About Us

A child's smile, when reaching to pick out a gift, is all the reward the participating volunteers seek.

Our Mission

We strive to bring bright smiles to children facing dark times.

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What We Do

One day, each week throughout the year, Happy Wheels volunteers make rounds to each inpatient room with a decorated surgical cart filled with brand new books and toys. Happy Wheels visits approximately 400 children weekly at all 3 children's hospitals in South Carolina. Each child gets to pick out one toy/book of their choice every week for the duration of their admission. They get to keep the gifts and take them home!

Our Story

How Happy Wheels got its start.

Because she wanted to bring joy into children’s lives, Larissa Allison of Murrells Inlet started a program named “Happy Wheels” at MUSC’s Children’s Hospital in Charleston, SC in the spring of 1999. And on January 27, 2000, the Happy Wheels cart began making its rounds at MUSC. Reminiscing on the early stages of the venture, Larissa said: “When the idea was placed upon my heart, the program quickly sprang to life,”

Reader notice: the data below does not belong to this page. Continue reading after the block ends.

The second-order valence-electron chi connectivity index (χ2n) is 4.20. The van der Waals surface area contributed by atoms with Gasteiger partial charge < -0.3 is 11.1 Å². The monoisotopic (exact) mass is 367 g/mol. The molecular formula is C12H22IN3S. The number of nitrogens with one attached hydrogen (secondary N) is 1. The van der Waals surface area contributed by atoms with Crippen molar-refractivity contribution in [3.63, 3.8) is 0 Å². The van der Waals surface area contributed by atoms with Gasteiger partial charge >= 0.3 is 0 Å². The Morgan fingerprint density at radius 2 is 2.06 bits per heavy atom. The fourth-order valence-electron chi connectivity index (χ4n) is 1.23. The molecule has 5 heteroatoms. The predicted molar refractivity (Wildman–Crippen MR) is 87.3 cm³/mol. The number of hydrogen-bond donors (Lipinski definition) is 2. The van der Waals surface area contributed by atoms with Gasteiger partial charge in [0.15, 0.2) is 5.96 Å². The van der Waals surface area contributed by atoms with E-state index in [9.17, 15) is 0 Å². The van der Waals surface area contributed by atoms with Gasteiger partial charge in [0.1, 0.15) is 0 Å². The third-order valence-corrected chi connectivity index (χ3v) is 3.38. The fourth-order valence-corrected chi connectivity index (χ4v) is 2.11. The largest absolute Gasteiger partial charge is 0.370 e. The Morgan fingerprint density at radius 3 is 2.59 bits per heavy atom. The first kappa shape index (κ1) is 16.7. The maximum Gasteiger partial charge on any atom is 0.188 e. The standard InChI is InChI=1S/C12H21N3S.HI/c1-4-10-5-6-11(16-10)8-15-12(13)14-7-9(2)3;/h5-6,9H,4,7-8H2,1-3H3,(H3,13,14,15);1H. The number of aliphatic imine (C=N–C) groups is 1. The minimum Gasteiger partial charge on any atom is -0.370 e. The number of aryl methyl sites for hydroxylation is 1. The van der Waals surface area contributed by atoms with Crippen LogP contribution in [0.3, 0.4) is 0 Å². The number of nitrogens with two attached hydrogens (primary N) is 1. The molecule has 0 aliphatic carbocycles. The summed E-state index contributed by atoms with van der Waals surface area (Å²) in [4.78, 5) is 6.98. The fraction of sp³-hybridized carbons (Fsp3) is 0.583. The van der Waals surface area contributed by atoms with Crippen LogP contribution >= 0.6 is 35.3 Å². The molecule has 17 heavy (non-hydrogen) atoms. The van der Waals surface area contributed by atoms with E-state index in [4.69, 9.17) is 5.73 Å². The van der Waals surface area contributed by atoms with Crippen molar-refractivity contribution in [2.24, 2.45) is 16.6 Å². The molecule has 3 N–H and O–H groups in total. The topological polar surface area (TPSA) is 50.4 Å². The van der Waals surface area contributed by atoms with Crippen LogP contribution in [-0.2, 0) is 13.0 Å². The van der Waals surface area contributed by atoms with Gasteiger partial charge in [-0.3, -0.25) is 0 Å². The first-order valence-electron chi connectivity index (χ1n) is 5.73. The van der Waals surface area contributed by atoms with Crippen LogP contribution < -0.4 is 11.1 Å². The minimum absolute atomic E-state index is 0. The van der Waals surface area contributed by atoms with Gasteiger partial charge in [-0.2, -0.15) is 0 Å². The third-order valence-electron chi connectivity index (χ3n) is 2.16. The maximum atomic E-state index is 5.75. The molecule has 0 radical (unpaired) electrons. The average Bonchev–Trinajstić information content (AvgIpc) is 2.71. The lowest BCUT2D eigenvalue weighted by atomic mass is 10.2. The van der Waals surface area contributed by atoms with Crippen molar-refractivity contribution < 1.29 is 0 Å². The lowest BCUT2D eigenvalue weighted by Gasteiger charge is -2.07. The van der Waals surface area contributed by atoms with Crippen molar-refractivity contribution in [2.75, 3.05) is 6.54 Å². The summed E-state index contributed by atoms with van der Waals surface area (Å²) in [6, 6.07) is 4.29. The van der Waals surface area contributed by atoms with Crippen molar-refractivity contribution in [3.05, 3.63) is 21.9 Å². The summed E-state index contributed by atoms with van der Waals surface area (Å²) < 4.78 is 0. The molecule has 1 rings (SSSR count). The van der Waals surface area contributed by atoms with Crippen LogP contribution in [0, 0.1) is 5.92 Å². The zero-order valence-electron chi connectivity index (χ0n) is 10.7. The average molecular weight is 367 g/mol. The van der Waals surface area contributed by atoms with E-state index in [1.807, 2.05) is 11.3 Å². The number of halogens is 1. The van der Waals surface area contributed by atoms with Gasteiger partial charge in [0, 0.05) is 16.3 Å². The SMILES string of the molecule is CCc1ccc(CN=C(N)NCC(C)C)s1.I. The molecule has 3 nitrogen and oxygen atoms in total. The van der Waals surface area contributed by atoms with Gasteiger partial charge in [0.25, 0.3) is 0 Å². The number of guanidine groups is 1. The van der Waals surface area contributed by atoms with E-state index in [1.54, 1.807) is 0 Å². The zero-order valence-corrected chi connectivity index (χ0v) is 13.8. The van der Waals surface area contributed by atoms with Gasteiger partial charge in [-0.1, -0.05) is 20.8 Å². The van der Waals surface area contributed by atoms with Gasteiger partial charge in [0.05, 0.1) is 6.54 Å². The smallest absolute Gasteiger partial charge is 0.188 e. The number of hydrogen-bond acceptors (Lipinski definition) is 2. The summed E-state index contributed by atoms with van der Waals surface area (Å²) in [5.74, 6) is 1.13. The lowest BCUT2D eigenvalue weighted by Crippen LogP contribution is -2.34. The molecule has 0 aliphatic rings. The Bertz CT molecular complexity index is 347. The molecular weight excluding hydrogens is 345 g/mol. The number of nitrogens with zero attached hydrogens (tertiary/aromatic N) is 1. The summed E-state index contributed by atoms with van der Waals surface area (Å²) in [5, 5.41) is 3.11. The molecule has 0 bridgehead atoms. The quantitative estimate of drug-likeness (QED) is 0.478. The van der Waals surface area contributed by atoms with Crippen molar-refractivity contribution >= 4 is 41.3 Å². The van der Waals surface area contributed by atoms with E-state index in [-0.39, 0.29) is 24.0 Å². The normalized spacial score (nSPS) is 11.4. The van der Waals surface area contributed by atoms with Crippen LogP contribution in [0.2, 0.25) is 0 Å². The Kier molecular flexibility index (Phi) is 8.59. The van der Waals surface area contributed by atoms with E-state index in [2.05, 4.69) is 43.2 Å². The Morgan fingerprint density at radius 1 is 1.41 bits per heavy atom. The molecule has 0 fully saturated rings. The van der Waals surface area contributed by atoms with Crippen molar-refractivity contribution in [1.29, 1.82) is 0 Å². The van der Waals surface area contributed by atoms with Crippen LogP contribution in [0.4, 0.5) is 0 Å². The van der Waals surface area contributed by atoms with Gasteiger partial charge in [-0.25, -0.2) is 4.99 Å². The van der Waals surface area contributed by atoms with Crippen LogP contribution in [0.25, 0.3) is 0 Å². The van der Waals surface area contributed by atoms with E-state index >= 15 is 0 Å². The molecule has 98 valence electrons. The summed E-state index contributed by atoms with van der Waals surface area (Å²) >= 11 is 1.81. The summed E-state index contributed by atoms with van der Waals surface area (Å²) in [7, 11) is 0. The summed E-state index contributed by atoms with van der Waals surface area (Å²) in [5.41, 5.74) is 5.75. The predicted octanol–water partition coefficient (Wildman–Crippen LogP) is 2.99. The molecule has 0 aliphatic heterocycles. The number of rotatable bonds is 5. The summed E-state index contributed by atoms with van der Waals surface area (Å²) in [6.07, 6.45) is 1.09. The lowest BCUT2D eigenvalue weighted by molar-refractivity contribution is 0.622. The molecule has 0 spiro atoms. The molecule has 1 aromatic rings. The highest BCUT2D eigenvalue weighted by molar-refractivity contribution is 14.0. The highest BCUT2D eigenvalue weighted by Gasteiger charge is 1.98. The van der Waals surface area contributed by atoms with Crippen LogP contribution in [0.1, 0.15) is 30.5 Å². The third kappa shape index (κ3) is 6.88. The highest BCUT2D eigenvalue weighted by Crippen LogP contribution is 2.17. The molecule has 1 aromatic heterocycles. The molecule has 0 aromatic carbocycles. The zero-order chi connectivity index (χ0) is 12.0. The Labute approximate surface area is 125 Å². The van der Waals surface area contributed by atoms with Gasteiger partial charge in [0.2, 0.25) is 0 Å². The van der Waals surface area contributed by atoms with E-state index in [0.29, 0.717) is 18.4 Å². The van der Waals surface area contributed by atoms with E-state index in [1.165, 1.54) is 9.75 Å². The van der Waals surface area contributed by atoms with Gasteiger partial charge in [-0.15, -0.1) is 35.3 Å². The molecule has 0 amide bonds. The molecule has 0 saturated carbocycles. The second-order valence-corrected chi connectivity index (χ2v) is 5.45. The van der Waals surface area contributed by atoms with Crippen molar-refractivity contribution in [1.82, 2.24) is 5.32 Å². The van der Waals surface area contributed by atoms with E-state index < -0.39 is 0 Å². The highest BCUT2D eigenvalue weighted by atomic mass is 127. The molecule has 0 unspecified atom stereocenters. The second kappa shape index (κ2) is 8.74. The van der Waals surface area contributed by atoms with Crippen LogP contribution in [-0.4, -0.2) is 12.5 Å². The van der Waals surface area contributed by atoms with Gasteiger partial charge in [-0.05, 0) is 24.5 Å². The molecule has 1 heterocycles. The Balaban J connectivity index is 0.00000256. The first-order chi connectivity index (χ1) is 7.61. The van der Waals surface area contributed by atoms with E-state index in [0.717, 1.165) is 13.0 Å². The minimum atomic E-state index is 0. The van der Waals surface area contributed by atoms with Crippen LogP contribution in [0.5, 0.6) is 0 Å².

In an interview, Larissa explained how it all came about: “One day my attention was diverted to a TV interview with a little boy who had leukemia but still wanted to help others through volunteer work. That was the turning point for me. God worked on my heart about it, and I promised that if he would open the door, I would walk through it. He did, and I did.”Stem cell transplant recipient Taylor Wilson and her mother Tammy select a game from the Happy Wheels cart while project coordinator Larissa Allison looks on.

Cal and Julie Harrellson of Pawleys Island were Directors in the Happy Wheels program. Cal talked freely in a telephone interview about the children’s reactions when toy-time came around. He described scenes that he witnessed at the hospital when the cart made its appearance. “The cart is coming, the cart is coming,” chimed the children, he said. “It brings mixed emotions. It’s very touching to watch a child with no hair making his or her way to the cart in their mother’s arms. It is a bright spot during a bad time of their lives, and it reminds me of the movie “Miracle on 34th Street.” The doctors and nurses move quietly out of the way when they see the cart moving toward the rooms. It is incredible that Larissa and Jim started the project from scratch.”

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